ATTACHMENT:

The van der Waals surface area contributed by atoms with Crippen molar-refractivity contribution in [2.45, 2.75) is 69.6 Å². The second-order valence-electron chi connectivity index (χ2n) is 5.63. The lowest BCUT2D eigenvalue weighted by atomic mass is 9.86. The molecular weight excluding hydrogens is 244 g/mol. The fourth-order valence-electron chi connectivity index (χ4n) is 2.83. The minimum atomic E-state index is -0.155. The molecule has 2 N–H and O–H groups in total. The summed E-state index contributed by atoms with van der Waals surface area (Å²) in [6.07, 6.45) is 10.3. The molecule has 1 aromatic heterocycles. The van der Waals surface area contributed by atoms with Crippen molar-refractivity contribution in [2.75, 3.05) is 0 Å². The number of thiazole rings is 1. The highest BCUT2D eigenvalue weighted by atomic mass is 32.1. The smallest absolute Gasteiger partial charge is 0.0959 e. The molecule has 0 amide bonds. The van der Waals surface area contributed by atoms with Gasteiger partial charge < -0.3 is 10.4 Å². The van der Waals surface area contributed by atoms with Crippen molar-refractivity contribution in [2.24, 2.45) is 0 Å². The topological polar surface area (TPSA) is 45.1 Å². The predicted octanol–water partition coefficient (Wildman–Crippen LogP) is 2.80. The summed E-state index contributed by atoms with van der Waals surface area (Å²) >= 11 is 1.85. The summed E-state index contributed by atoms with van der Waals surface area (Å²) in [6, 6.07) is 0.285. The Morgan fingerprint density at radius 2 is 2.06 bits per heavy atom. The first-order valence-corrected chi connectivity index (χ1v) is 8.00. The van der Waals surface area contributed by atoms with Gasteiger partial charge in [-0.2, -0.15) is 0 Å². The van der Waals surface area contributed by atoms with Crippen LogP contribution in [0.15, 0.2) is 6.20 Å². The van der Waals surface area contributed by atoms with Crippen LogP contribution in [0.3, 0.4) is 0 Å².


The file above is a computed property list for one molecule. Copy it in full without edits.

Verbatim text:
The van der Waals surface area contributed by atoms with Crippen molar-refractivity contribution in [2.45, 2.75) is 69.6 Å². The second-order valence-electron chi connectivity index (χ2n) is 5.63. The lowest BCUT2D eigenvalue weighted by atomic mass is 9.86. The molecular weight excluding hydrogens is 244 g/mol. The fourth-order valence-electron chi connectivity index (χ4n) is 2.83. The minimum atomic E-state index is -0.155. The molecule has 2 N–H and O–H groups in total. The summed E-state index contributed by atoms with van der Waals surface area (Å²) in [6.07, 6.45) is 10.3. The molecule has 1 aromatic heterocycles. The van der Waals surface area contributed by atoms with Crippen molar-refractivity contribution in [2.75, 3.05) is 0 Å². The number of thiazole rings is 1. The highest BCUT2D eigenvalue weighted by atomic mass is 32.1. The smallest absolute Gasteiger partial charge is 0.0959 e. The molecule has 0 amide bonds. The van der Waals surface area contributed by atoms with Gasteiger partial charge < -0.3 is 10.4 Å². The van der Waals surface area contributed by atoms with Crippen molar-refractivity contribution in [2.24, 2.45) is 0 Å². The topological polar surface area (TPSA) is 45.1 Å². The predicted octanol–water partition coefficient (Wildman–Crippen LogP) is 2.80. The summed E-state index contributed by atoms with van der Waals surface area (Å²) >= 11 is 1.85. The summed E-state index contributed by atoms with van der Waals surface area (Å²) in [6, 6.07) is 0.285. The Morgan fingerprint density at radius 2 is 2.06 bits per heavy atom. The first-order valence-corrected chi connectivity index (χ1v) is 8.00. The van der Waals surface area contributed by atoms with Gasteiger partial charge in [-0.2, -0.15) is 0 Å². The van der Waals surface area contributed by atoms with Crippen LogP contribution in [0.15, 0.2) is 6.20 Å². The van der Waals surface area contributed by atoms with Crippen LogP contribution in [0.3, 0.4) is 0 Å².